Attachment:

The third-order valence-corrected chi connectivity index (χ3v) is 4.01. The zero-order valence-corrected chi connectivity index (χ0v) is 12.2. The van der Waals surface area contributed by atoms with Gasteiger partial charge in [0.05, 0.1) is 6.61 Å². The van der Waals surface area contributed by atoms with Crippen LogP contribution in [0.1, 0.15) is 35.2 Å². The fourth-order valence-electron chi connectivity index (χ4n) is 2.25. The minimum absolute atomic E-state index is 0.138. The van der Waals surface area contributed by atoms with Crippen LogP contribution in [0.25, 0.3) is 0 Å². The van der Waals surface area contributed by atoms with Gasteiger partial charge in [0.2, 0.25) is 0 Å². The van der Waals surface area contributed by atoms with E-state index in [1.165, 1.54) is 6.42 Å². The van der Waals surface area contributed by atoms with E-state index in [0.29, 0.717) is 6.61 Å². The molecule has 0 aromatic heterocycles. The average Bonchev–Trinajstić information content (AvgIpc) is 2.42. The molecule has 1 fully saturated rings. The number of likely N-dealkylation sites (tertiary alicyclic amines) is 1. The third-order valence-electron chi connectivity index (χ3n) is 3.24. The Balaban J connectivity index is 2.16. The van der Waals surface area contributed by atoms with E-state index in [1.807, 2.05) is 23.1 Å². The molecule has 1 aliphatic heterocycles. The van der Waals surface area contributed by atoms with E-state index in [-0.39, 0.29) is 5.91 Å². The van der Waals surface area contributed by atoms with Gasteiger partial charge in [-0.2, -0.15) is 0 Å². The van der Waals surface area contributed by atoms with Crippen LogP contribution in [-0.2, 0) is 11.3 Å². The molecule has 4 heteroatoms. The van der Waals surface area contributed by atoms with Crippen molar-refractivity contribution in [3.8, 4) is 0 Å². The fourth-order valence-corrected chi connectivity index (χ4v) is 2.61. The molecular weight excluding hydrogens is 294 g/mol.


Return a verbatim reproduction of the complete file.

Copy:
The third-order valence-corrected chi connectivity index (χ3v) is 4.01. The zero-order valence-corrected chi connectivity index (χ0v) is 12.2. The van der Waals surface area contributed by atoms with Gasteiger partial charge in [0.05, 0.1) is 6.61 Å². The van der Waals surface area contributed by atoms with Crippen LogP contribution in [0.1, 0.15) is 35.2 Å². The fourth-order valence-electron chi connectivity index (χ4n) is 2.25. The minimum absolute atomic E-state index is 0.138. The van der Waals surface area contributed by atoms with Crippen LogP contribution in [0.25, 0.3) is 0 Å². The van der Waals surface area contributed by atoms with Gasteiger partial charge in [0.2, 0.25) is 0 Å². The van der Waals surface area contributed by atoms with E-state index in [1.165, 1.54) is 6.42 Å². The van der Waals surface area contributed by atoms with E-state index in [0.29, 0.717) is 6.61 Å². The molecule has 0 aromatic heterocycles. The average Bonchev–Trinajstić information content (AvgIpc) is 2.42. The molecule has 1 fully saturated rings. The number of likely N-dealkylation sites (tertiary alicyclic amines) is 1. The third-order valence-electron chi connectivity index (χ3n) is 3.24. The Balaban J connectivity index is 2.16. The van der Waals surface area contributed by atoms with E-state index in [1.807, 2.05) is 23.1 Å². The molecule has 1 aliphatic heterocycles. The van der Waals surface area contributed by atoms with E-state index in [-0.39, 0.29) is 5.91 Å². The van der Waals surface area contributed by atoms with Gasteiger partial charge in [-0.2, -0.15) is 0 Å². The van der Waals surface area contributed by atoms with Crippen LogP contribution in [-0.2, 0) is 11.3 Å². The molecule has 4 heteroatoms. The van der Waals surface area contributed by atoms with Crippen molar-refractivity contribution in [3.8, 4) is 0 Å². The fourth-order valence-corrected chi connectivity index (χ4v) is 2.61. The molecular weight excluding hydrogens is 294 g/mol.